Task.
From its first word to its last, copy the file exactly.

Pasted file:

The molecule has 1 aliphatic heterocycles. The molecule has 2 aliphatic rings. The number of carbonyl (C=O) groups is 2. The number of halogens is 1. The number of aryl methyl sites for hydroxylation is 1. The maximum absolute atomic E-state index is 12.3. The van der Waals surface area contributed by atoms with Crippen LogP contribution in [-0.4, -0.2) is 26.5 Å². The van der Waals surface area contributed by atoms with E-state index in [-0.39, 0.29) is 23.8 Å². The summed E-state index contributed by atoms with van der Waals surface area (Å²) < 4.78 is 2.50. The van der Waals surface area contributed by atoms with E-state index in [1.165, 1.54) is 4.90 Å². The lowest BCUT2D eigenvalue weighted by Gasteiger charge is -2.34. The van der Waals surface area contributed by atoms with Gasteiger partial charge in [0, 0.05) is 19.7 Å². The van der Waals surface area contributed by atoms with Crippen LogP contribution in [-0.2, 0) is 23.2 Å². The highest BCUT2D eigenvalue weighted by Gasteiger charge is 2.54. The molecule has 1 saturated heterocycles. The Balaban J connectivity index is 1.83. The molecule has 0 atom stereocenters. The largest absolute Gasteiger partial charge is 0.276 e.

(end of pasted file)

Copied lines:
The molecule has 1 aliphatic heterocycles. The molecule has 2 aliphatic rings. The number of carbonyl (C=O) groups is 2. The number of halogens is 1. The number of aryl methyl sites for hydroxylation is 1. The maximum absolute atomic E-state index is 12.3. The van der Waals surface area contributed by atoms with Crippen LogP contribution in [-0.4, -0.2) is 26.5 Å². The van der Waals surface area contributed by atoms with E-state index in [-0.39, 0.29) is 23.8 Å². The summed E-state index contributed by atoms with van der Waals surface area (Å²) < 4.78 is 2.50. The van der Waals surface area contributed by atoms with E-state index in [1.165, 1.54) is 4.90 Å². The lowest BCUT2D eigenvalue weighted by Gasteiger charge is -2.34. The van der Waals surface area contributed by atoms with Gasteiger partial charge in [0, 0.05) is 19.7 Å². The van der Waals surface area contributed by atoms with Crippen LogP contribution in [-0.2, 0) is 23.2 Å². The highest BCUT2D eigenvalue weighted by Gasteiger charge is 2.54. The molecule has 1 saturated heterocycles. The Balaban J connectivity index is 1.83. The molecule has 0 atom stereocenters. The largest absolute Gasteiger partial charge is 0.276 e.